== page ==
Speaking at a press conference, Thomsen said it would be hard to maintain the $31 level, considering social spending and routine expenditures.
According to him, the 2004 budget balance was based on the oil price of $23 per barrel, and the 2005 budget will be balanced if the oil price is $28 per barrel (not considering budget amendments that can still be adopted at the end of this year).
The IMF official said Russian should accumulate profits from high oil prices in the Stabilization Fund.
We think the profits should be put aside to the Stabilization Fund with the same cut-off price, until Russia is ready to pursue reforms, said Thomsen.
According to him, the protracted reforms prevent additional oil profits from being used for economic modernization.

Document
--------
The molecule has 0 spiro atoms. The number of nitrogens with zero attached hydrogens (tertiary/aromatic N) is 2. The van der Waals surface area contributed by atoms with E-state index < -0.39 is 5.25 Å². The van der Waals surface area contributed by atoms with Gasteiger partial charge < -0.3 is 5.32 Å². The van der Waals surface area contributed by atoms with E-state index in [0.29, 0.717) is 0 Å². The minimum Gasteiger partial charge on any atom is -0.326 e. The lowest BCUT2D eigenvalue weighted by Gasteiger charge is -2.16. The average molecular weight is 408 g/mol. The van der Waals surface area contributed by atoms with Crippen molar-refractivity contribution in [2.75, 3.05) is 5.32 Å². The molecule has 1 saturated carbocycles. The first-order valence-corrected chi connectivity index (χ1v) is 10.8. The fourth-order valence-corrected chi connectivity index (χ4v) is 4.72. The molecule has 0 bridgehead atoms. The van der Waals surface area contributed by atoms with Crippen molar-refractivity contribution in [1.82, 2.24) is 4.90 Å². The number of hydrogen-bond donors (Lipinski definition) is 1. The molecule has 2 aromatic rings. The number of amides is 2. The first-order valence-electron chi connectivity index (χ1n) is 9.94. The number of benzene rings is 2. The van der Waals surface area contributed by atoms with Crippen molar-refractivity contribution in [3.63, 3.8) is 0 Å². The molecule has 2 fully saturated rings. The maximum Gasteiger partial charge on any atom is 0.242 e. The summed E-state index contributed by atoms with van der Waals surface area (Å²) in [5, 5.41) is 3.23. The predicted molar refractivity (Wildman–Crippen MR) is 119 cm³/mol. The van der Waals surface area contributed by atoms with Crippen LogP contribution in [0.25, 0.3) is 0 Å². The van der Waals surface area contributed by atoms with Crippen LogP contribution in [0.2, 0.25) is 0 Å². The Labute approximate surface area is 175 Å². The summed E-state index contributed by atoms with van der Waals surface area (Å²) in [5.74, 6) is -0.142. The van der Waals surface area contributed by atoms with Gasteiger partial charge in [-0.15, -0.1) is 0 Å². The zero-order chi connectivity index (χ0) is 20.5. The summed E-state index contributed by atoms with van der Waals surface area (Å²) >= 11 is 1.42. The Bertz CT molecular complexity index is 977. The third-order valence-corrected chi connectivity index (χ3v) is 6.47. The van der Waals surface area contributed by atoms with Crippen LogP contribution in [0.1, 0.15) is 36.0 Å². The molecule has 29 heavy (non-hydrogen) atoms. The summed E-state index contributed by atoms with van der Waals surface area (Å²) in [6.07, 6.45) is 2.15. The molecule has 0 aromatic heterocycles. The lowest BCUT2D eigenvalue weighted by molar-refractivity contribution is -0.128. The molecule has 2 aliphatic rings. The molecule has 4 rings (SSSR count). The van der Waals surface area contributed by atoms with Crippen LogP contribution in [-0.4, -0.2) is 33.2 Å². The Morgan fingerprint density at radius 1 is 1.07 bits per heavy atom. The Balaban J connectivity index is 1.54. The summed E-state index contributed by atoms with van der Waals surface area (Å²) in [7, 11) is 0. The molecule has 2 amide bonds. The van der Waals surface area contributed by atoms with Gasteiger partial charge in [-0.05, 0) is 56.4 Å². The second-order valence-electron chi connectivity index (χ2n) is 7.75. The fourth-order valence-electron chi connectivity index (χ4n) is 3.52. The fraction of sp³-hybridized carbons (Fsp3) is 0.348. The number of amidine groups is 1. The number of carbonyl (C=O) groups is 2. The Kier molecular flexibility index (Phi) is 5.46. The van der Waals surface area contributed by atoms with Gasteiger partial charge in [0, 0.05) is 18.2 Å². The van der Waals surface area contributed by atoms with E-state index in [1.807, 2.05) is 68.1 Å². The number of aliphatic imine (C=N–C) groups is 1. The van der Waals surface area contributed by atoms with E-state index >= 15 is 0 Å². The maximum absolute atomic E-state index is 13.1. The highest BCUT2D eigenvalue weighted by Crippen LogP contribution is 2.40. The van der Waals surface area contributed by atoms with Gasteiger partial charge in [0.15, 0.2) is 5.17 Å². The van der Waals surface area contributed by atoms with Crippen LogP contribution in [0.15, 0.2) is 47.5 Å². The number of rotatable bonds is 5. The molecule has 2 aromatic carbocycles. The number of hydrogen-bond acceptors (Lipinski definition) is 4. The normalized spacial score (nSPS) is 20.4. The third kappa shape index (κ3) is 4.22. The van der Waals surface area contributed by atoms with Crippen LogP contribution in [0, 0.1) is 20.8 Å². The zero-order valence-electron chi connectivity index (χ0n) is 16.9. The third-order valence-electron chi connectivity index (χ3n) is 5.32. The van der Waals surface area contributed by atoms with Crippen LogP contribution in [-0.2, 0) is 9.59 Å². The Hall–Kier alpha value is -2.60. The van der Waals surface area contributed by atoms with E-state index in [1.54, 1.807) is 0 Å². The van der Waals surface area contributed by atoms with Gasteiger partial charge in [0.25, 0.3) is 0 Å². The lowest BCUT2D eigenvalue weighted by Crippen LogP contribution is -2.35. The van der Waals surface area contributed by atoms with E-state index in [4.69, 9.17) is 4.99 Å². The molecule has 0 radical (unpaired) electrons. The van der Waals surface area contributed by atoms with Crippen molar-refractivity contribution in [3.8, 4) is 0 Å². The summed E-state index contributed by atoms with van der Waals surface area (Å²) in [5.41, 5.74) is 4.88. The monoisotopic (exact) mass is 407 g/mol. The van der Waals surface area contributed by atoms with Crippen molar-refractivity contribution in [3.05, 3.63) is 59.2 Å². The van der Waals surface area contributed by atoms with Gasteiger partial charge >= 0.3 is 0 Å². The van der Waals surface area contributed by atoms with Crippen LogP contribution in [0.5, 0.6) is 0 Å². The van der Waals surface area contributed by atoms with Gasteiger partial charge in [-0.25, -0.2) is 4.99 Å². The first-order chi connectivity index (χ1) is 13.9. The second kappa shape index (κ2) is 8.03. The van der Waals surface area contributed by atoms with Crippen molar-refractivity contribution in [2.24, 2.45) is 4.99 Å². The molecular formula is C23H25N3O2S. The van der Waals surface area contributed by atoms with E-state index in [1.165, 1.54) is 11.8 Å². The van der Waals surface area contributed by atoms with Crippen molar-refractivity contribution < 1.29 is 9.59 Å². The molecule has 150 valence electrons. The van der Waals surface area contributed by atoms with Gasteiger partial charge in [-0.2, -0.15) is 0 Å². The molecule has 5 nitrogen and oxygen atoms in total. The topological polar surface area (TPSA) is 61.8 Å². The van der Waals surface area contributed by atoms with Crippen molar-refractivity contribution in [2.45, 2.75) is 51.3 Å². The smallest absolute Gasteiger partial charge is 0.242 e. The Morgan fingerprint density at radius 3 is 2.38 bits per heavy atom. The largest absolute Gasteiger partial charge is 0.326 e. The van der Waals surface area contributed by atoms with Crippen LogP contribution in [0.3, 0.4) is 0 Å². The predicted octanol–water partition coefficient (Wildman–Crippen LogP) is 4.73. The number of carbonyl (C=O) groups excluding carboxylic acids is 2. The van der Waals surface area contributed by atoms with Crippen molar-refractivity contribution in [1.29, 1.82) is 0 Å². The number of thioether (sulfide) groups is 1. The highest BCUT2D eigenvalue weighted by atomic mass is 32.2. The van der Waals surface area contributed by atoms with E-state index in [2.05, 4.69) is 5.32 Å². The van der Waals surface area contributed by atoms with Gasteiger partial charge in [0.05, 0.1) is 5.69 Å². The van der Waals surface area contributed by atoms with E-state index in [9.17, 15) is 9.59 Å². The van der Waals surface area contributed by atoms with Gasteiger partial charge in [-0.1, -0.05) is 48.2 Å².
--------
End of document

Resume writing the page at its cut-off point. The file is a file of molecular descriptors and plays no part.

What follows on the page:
We are worried that it may lead to higher current [budget] spending, and Russia will lose its chance of economic growth if oil prices dive, said Thomsen.
He added that the main threat facing Russian economy was not so much lower oil prices on the world market but the possibility that additional oil profits will be spent not in the best way, i.e. on social payments (wages, pensions and other current expenditures).
Thomsen also said channeling Stabilization Fund money for early Paris Club payments was a fairly sensible decision, including in economic terms.